A study of 171 mass shootings provided the following similarities of the individuals responsible: Male, aged 40-49, any race, blue-collar worker, with issues related to employment. When looking specifically at data gathered from workplace shootings, the shooter’s average age was 37, 39% were white and 54% were minorities, 49% used firearms legally purchased, 18% had been abused as children or witnessed abuse, and 53% had mental concerns. But the most sobering finding was that a resounding 86% displayed signs of crisis or a marked change in behavior, including failure to comply with directives, exaggerated emotional responses, and increased interest in violence or weapons. These behavioral changes were often triggered by a reprimand or dismissal in the workplace.

However, those are observations and not rules. There is currently a $10,000 reward and a nationwide search for a for a 49-year-old white female murder suspect and her husband. After having a workplace dispute with a co-worker over moving tables in a work area, she was sent home by management for three days. She returned to the workplace, fatally shot the co-worker in the head, and the pair disappeared without a trace and have not been seen in the two-and-a-half months since, despite dozens of leads and dozens of U.S. Marshals working on the case.

Regardless of how difficult or costly governments may make owning and carrying a legally concealed handgun, what price can you put on your ability to defend yourself and your loved ones. It is why those of us who choose to carry responsibly will spend several hundred to a thousand dollars or more for the required application fees, permit/license fees, a quality handgun and concealment holster.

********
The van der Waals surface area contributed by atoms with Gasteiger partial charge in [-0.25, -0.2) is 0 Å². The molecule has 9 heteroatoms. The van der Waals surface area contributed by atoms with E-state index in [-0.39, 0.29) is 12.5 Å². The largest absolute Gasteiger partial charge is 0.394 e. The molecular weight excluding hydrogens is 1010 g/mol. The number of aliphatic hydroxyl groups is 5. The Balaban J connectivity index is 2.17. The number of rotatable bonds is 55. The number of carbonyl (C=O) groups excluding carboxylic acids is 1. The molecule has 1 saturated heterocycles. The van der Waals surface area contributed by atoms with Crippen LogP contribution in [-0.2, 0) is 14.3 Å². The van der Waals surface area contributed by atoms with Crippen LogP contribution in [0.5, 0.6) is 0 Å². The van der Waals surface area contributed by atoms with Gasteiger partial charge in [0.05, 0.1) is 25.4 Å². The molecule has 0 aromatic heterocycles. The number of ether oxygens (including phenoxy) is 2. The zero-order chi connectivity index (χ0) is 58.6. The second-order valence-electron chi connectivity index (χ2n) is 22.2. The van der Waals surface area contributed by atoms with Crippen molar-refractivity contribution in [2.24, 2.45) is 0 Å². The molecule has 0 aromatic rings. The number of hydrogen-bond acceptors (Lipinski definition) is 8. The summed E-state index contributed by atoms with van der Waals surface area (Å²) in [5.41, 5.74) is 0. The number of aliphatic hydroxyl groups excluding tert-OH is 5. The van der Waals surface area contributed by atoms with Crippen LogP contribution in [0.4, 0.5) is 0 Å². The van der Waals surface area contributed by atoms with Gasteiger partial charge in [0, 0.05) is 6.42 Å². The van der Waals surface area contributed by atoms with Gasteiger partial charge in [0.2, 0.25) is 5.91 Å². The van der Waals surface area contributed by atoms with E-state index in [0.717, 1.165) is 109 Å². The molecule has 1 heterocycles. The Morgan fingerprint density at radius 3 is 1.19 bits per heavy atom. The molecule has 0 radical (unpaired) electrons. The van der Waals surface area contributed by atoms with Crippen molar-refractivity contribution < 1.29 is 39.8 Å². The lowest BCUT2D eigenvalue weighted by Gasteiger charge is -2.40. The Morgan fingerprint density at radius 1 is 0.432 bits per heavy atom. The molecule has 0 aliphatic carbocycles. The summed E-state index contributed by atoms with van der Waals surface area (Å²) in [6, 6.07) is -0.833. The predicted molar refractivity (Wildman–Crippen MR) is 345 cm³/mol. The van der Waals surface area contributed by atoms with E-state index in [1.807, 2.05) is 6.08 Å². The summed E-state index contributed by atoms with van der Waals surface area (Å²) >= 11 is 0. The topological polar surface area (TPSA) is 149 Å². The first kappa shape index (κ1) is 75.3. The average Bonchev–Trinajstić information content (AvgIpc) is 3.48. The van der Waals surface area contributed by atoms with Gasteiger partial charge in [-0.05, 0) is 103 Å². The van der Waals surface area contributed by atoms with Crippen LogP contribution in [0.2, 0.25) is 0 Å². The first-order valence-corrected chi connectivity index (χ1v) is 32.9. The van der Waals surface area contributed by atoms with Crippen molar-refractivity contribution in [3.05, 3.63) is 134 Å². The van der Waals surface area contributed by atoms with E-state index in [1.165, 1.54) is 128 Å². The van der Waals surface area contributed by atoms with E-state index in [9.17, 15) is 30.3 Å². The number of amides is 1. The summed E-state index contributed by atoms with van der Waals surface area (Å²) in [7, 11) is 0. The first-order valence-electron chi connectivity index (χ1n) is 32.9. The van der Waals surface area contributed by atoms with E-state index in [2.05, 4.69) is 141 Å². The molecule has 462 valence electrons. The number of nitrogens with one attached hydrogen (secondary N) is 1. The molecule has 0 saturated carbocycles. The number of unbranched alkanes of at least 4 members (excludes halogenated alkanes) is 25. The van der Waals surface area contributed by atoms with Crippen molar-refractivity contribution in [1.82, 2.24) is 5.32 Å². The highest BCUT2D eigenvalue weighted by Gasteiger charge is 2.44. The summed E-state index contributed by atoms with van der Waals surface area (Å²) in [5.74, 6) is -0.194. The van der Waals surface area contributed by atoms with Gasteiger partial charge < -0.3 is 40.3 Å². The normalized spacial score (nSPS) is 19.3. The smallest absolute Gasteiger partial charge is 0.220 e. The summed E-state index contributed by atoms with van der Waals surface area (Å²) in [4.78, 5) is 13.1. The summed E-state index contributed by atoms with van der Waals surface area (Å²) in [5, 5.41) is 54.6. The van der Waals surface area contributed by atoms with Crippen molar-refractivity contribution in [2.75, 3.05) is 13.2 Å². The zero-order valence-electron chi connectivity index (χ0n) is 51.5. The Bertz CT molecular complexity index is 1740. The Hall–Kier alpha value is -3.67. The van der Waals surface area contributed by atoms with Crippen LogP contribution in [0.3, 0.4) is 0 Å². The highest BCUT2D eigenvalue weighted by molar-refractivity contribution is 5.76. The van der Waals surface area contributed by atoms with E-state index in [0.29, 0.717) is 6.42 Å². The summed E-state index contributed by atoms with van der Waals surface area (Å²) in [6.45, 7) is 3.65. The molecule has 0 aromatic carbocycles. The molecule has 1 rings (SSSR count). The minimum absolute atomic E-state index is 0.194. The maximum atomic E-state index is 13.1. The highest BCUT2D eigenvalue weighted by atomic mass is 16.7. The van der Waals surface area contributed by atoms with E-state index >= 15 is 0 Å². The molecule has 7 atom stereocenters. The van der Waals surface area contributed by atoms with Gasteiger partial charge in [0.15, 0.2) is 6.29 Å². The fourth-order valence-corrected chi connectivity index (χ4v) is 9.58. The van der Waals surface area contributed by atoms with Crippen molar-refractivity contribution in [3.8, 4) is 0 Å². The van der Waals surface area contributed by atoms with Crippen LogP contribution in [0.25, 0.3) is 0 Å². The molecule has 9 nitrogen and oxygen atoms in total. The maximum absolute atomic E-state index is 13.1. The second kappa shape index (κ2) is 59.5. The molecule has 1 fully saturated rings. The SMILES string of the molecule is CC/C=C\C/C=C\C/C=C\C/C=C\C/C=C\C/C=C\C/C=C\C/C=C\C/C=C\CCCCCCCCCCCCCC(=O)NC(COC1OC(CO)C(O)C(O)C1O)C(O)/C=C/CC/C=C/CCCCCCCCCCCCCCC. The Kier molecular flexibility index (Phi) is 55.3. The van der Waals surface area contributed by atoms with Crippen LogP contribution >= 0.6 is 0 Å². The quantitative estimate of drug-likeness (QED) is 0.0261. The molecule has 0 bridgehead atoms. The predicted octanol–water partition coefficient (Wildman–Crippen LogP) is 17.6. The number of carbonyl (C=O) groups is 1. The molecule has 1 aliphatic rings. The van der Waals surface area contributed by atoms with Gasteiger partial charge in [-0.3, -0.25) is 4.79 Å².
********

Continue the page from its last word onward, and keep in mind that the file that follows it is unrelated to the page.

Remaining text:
Whether you carry or not, you should be aware of your surroundings and have a basic knowledge of who is coming and going. Offices, cubicles, loud machinery, or a required focus on the task at hand can make maintaining your situational awareness difficult of what is happening at any given moment; however, you can over time observe anyone who raises your suspicions.

Look for a change in behavior patterns, especially if they are disruptive or frequent and go with your gut instinct. Most of us have a pretty good idea when someone “isn’t acting right” and is displaying warning signs. If you feel that the safety of yourself or others is threatened, follow your workplace’s policies and procedures for reporting such concerns. If your concerns fall on deaf ears, you are well within your rights to report your concerns to law enforcement.

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About the Author

Edgar Lee is a contributor for Concealed Nation. After spending 20 years in the fire service, he is currently in his second career as a business and technology manager, and he and his wife are successful small business owners.

Outside of work his interests include camping, hiking, fishing, metal detecting, home improvement projects and motorcycling. He also enjoys reading biographies and auto biographies, military history, and writing about modern-day personal safety and security. He has visited much of the continental US, but still considers his home state of North Carolina as his favorite.